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Victor Horta

Belgian Architect and Designer

Victor Horta Photo
Movements and Styles: Art Nouveau, Art Deco, Modern Architecture

Born: January 6, 1861 - Ghent, Belgium

Died: September 8, 1947 - Brussels, Belgium

"I'm telling you, the materials are the same, you know as well as I do. Anyways, while in the past they were used in an empirical manner, a way which did not allow them to work to the limits of their safety due to the fear of the unforeseen, on the other hand, our era, thanks to the experiences and mathematical formulas that it has deduced, is capable of unknown and daring constructions."

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Summary of Victor Horta

Many creative minds have been said to be undisciplined in their youth. Belgian architect Victor Horta's biographers have even gone further, describing him as "lazy" and a "dunce" as a teenager. Apparently, Horta's father eventually had enough, and as punishment, at age 16 Horta was sent to work on a construction site. There, as he later recalled, he had an epiphany, and saw the rest of his life laid out before him. Indeed, Horta would go on to become one of his country's most accomplished and innovative architects, and one of the first following Belgian independence to achieve international renown, as one of the founders of Art Nouveau in the 1890s. Horta turned to Art Deco as his professional fortunes declined in the aftermath of World War I, and though he was later to receive numerous honors late in life, he had faded largely into obscurity by the time of his death, and several of his key works have been lost. In the last fifty years Horta's reputation has dramatically recovered and he is now recognized for being one of the world's key designers at the dawn of the 20th century.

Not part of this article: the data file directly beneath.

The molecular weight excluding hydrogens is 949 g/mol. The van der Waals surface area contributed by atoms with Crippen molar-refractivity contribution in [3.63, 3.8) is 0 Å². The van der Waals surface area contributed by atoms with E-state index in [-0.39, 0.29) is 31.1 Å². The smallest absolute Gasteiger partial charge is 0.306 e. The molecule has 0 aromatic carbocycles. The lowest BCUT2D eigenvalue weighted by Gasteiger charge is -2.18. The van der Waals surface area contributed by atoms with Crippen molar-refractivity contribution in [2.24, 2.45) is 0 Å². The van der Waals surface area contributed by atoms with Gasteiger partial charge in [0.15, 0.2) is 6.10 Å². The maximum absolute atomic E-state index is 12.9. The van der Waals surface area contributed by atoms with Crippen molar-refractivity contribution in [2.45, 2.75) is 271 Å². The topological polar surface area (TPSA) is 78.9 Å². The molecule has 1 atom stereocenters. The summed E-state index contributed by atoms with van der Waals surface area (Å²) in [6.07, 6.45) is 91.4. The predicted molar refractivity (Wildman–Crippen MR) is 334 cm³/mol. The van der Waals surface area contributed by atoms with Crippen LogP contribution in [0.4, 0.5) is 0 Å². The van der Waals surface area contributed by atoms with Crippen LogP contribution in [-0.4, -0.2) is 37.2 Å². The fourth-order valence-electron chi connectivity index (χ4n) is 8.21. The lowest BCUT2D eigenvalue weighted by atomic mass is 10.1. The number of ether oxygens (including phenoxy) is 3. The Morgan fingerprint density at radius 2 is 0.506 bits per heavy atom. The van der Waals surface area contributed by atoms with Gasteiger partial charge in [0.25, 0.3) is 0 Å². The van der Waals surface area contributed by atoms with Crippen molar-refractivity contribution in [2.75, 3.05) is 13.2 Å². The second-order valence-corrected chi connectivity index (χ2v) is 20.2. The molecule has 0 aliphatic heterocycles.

Key Ideas

Horta is famous for his pioneering work in Art Nouveau and the translation of the style from the decorative arts into architecture in the early 1890s. Horta's inventiveness with Art Nouveau helped to make it something of a national style in Belgium by 1900 before its swift demise in advance of World War I.
Horta's work in Art Nouveau is marked by a keen understanding of the capabilities of industrial advances with iron and glass as structure and infill. Horta's buildings disclose an honest handling of their materials' properties, particularly the ability of iron to be twisted and bent into hairpin forms that extend seamlessly into the accompanying décor, inside and out, making the buildings "total works of art."
Horta was an adaptable architect who transitioned from Art Nouveau to other styles such as Art Deco as public tastes dictated. Though Horta was respected during his lifetime for his brilliance with Art Nouveau, he himself predicted the style's own demise and that many of his works would be demolished eventually.
Victor Horta Photo

Victor Horta was born in Ghent on 6 January 1861 into a large family. His father, Pierre Horta, was a luxury shoemaker, who, according to Victor, "ran his studio with such an air of superiority that for him it became an art." Victor was attracted to music at a young age, learning to play the violin. It appeared to be one of the very few things he was passionate about; nonetheless, at age 12 he was first attracted to architecture when he helped his uncle on a building site.

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